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Maestro Review: Carey Mulligan shines the brightest in stunted Leonard Bernstein biopic

The Bradley Cooper directorial is emotionally unsatisfying, hollow and contrived in design

Maestro Review: Carey Mulligan shines the brightest in stunted Leonard Bernstein biopic

Last Updated: 07.05 PM, May 10, 2024


Story: Directed by Bradley Cooper, Maestro centres on the decade spanning relationship and eventual marriage between the legendary American conductor, Leonard Bernstein (Cooper) and Felicia Montealegre (Carey Mulligan).

Review: There’s little in Maestro that truly reverberates with life or even anything that shows a curiosity about people. This is one of the most striking failures of the film especially since it foregrounds the story of someone who couldn’t, as he himself says, help but love and be drawn to as many people as he could. The legendary composer-conductor is depicted having this great passion for people of all stripes and backgrounds, hosting lavish parties and continually striking bonds with diverse, fresh talents. Despite attaining the height of fame, Bernstein swirls through encounters with new minds, openly accepting and embracing them. He isn’t cooped up in some ivory tower of privilege that his pioneering stardom grants him, instead looking upon interactions with people as the source of replenishment for both his art and life. As a scene spells it out, he is a man who so hates being alone he even leaves his bathroom door open.


This leads me to wonder. Where is that passion for life and people, so hopelessly unmeasured it is never too far from wrecking him, in Maestro? One of the biggest flaws of the screenplay, which Cooper co-wrote with Josh Singer, is it lazily harps on just a few establishing notes as a way of acquainting us with the essence of Bernstein. Early in the film, Bernstein tells his soon-to-be-wife Felicia he finds it deplorable that the world expects us to be just one thing. With his roots as a Russian orthodox Jew, Bernstein blazes through the American scene, bolstered by Felicia. It is she who teaches and pushes him to listen and pursue his bursting, uncontainable talent. The couple first connect on this ground that both are composites of many things. However, the film chooses to steamroll this aspect through a lens that solely verbalises this plurality but never dives in. Felicia is originally from Chile, which is used in a scene for her contribution to his composition. The gaze on plurality of man is arguably the most contentious zone of interest that takes shape in Maestro.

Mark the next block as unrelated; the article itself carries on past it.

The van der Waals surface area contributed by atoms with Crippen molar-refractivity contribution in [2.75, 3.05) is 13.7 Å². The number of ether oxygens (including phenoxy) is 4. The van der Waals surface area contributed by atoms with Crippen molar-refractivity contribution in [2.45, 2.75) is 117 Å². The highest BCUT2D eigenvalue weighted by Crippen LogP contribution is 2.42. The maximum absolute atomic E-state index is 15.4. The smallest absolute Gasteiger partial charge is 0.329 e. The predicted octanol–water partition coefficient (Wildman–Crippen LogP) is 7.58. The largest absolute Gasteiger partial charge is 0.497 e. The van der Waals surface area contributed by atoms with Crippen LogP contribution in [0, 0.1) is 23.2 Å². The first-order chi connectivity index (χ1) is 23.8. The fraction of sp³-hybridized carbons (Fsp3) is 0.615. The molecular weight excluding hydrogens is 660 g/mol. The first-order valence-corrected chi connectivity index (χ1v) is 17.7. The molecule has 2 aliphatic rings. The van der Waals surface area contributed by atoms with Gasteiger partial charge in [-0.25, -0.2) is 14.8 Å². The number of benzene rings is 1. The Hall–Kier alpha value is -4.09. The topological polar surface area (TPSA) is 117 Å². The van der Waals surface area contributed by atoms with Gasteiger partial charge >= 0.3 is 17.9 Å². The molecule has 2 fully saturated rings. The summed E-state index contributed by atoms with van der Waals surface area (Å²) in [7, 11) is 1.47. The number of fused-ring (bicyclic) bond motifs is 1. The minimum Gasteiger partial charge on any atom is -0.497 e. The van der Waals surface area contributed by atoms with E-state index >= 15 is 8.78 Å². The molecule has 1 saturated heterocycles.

The decade-spanning Leonard-Felicia love story is the entry point the film chooses in going into the mind of the man. Theirs is a romance that weathers the roughest patches. Right from the spark of their first encounter, where they just click and know they are meant for one another, we get a glimpse of a relationship that starts with both claiming and owning to the other’s secrets and unflappable habits. Not long after their first few meetings the film hints Felicia isn’t naïve or oblivious about Bernstein’s bisexuality. She instinctively senses his guilt about forsaking David (Matt Bomer), with whom he was previously in a relationship, cheerfully nudging and reminding him everyone should be free to live as they please. Felicia almost prides on being tolerant and accepting of Bernstein’s flings with other men, shielded by her conviction that he is above everything solely devoted to her. This comforts and anchors her. Yet she is barely prepared for how severely she will be rocked when she directly witnesses her husband flirting with Tommy (Gideon Glick) at a party. Initially she doesn’t admit the hurt. In fact she opts to stay in denial about her honest emotional responses to his frequent infidelity. Bernstein sees how crushed she is yet he rather brusquely swats her anxiety aside in a conversation, where he posturing encourages her to share her feelings but barely caring to give her time as he rushes off to finish another of his compositions.